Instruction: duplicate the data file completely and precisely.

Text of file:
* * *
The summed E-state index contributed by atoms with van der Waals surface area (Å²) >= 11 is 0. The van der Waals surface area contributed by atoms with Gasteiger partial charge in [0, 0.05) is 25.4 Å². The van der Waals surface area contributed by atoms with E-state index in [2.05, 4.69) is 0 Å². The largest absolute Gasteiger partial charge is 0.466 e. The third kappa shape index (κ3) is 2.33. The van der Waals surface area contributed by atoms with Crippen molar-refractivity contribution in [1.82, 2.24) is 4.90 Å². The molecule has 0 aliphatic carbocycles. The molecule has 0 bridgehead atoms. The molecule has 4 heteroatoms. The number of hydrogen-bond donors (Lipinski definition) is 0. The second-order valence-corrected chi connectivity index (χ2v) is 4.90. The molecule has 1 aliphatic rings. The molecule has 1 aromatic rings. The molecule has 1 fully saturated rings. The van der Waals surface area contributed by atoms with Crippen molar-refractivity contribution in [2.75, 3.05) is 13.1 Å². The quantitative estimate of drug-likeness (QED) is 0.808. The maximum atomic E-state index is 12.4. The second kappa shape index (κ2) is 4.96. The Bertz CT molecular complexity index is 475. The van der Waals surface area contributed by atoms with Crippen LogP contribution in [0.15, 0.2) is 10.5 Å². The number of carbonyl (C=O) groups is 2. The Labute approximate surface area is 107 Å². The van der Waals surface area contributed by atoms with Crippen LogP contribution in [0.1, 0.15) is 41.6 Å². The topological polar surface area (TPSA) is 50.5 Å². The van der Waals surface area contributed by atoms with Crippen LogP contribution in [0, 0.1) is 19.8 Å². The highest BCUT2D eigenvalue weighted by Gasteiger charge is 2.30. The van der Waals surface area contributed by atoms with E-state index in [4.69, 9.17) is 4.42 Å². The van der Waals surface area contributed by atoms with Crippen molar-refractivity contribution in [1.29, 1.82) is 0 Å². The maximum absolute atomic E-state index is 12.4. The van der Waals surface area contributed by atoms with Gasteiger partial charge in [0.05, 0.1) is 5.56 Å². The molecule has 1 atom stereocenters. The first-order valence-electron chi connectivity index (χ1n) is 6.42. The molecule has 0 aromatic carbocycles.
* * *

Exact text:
The summed E-state index contributed by atoms with van der Waals surface area (Å²) >= 11 is 0. The van der Waals surface area contributed by atoms with Gasteiger partial charge in [0, 0.05) is 25.4 Å². The van der Waals surface area contributed by atoms with E-state index in [2.05, 4.69) is 0 Å². The largest absolute Gasteiger partial charge is 0.466 e. The third kappa shape index (κ3) is 2.33. The van der Waals surface area contributed by atoms with Crippen molar-refractivity contribution in [1.82, 2.24) is 4.90 Å². The molecule has 0 aliphatic carbocycles. The molecule has 0 bridgehead atoms. The molecule has 4 heteroatoms. The number of hydrogen-bond donors (Lipinski definition) is 0. The second-order valence-corrected chi connectivity index (χ2v) is 4.90. The molecule has 1 aliphatic rings. The molecule has 1 aromatic rings. The molecule has 1 fully saturated rings. The van der Waals surface area contributed by atoms with Crippen molar-refractivity contribution in [2.75, 3.05) is 13.1 Å². The quantitative estimate of drug-likeness (QED) is 0.808. The maximum atomic E-state index is 12.4. The second kappa shape index (κ2) is 4.96. The Bertz CT molecular complexity index is 475. The van der Waals surface area contributed by atoms with Crippen LogP contribution in [0.15, 0.2) is 10.5 Å². The number of carbonyl (C=O) groups is 2. The Labute approximate surface area is 107 Å². The van der Waals surface area contributed by atoms with Crippen LogP contribution in [0.1, 0.15) is 41.6 Å². The topological polar surface area (TPSA) is 50.5 Å². The van der Waals surface area contributed by atoms with Crippen LogP contribution in [0, 0.1) is 19.8 Å². The highest BCUT2D eigenvalue weighted by Gasteiger charge is 2.30. The van der Waals surface area contributed by atoms with E-state index in [4.69, 9.17) is 4.42 Å². The van der Waals surface area contributed by atoms with Crippen molar-refractivity contribution in [1.29, 1.82) is 0 Å². The maximum absolute atomic E-state index is 12.4. The van der Waals surface area contributed by atoms with Gasteiger partial charge in [0.05, 0.1) is 5.56 Å². The molecule has 1 atom stereocenters. The first-order valence-electron chi connectivity index (χ1n) is 6.42. The molecule has 0 aromatic carbocycles.